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Carefully structure the lab arrangement

March 15, 2011
by Gary A. Enos, Editor
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Government scrutiny of clinical laboratories that first became a prominent issue several years ago with pain management clinics has begun to capture the attention of traditional addiction treatment facilities. Authorities' concerns about overutilization of drug tests, which in a few cases has led to indictments of laboratory executives, should cause treatment center managers to analyze the mechanics of their relationship with outside testing companies.

Jennifer Bolen, a leading legal expert on medical coding and federal laws governing physician self-referral practices, advises treatment centers to seek legal counsel in evaluating their business arrangements with drug testing vendors, and to be armed with some information in advance of a meeting with an attorney.

“A lot of individuals who claim to be coding and legal experts don't have the training in this area,” says the Knoxville, Tenn.-based Bolen, who writes and consults on the subject under “The Legal Side of Pain.” Bolen says, “You have to do a self-audit, and be prepared to ask an attorney the right questions.”

Much of the scrutiny about the relationship between clinical laboratories and health facilities started with pain management practices in Florida and Texas, Bolen says. “Medicare fraud units were getting information about Ameritox,” a venture capital-funded testing laboratory, Bolen recalls.

Last November, the U.S. Department of Justice announced a $16.3 million settlement with Ameritox; a former sales representative for the company had accused company officials of bribing physicians in pain management practices to prescribe Medicare-reimbursable drug tests. Ameritox was alleged to have offered free specimen collector personnel to physicians in order to fuel Medicare referrals. Ameritox continues to do business under a federal Corporate Integrity Agreement, according to Bolen.

State government authorities have joined their federal counterparts in examining the practices of testing laboratories more closely. Last July, two executives with Massachusetts-based Calloway Laboratories were indicted in a Medicaid fraud investigation alleging that the company orchestrated kickback payments to operators of sober residences. The case, which is pending, involves $10.6 million in possible unjustified Medicaid payments, state prosecutors said at the time the indictments were issued.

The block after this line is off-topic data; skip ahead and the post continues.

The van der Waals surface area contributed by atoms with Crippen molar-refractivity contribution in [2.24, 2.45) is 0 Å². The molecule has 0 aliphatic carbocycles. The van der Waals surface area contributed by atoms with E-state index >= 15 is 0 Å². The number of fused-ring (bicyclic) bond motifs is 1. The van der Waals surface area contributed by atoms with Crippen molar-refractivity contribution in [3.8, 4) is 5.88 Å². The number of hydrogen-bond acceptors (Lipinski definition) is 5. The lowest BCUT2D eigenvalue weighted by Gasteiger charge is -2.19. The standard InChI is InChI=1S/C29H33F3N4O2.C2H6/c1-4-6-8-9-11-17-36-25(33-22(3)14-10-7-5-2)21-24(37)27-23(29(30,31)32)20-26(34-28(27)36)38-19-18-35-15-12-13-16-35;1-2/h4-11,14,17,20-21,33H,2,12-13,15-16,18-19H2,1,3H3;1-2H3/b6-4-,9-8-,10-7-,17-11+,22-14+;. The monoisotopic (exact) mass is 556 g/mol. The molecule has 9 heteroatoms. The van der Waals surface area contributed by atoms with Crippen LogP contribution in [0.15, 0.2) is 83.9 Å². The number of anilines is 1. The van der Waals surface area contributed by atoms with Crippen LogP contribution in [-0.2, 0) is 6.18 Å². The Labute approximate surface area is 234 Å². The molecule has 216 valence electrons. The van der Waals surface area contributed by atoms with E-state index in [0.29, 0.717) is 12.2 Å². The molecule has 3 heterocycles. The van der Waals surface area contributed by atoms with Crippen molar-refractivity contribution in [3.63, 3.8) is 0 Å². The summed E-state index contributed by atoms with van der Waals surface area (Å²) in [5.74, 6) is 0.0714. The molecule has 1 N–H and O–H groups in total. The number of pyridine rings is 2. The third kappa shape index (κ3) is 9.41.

Examining the relationship

Bolen says treatment centers need to be extremely careful about how they structure their business arrangements with outside testing laboratories. She recently wrote in an article on fraud and abuse concerns that while many of the recent headlines have focused on laboratories' practices, “it is important to remember that it is the ordering practitioner who is responsible for claims associated with laboratory testing services. Practitioners who fail to take charge of their testing make easy targets for anti-fraud contractor audits and government investigations…”

Facilities especially need to use caution when a laboratory places an employee directly into the facility for purposes of test collection, Bolen says. Control over testing orders needs to remain in the hands of the treatment facility, so as to avoid overutilization of services and possible improper billing arrangements, she advises.

In situations where the treatment facility itself is not billing for any lab testing, an on-site arrangement with a lab is more likely to pass muster, Bolen says. Yet what often happens in this type of scenario is that the facility is billing for some services and the lab may be billing for additional (and potentially duplicative) services, and this could catch the eye of regulators. “There's an appearance of an inclination to test more,” Bolen says.

She adds, “If a lab is in an improved position to get referrals, it will put you under scrutiny.”

Other potentially suspect arrangements might occur where a testing lab is leasing space in a treatment center; Bolen says the terms of such arrangements have to be carefully analyzed. A potentially safer arrangement might involve a lab leasing space nearby but not within the facility, under an agreement in which the treatment center also does not agree to work exclusively with only the one vendor, Bolen says.

Know the rules

Bolen says treatment center managers need to familiarize themselves with federal provisions governing clinician self-referral. Three provisions in federal law are known by the name of the member of Congress who originally sponsored the law in this area: “Stark” law refers to the efforts of Rep. Pete Stark.

“I always tell my clients, ‘Your sales rep cannot give legal or billing and coding advice,’” Bolen says. “While what they say may sound good, [centers] should not put stock in how they set up their testing platform, particularly when other business relationships are also offered.”

Only when a treatment center staff knows more about what the law allows and what its existing business arrangements call for will it be able to identify the proper legal representation to guide decision-making, according to Bolen. She considers this in general to be a dangerous area for treatment centers: With most testing labs able to offer similar technology for testing, they will attempt to distinguish themselves with the business arrangements they make available, and this is where treatment center professionals must remain vigilant.

Addiction Professional 2011 March-April;9(2):44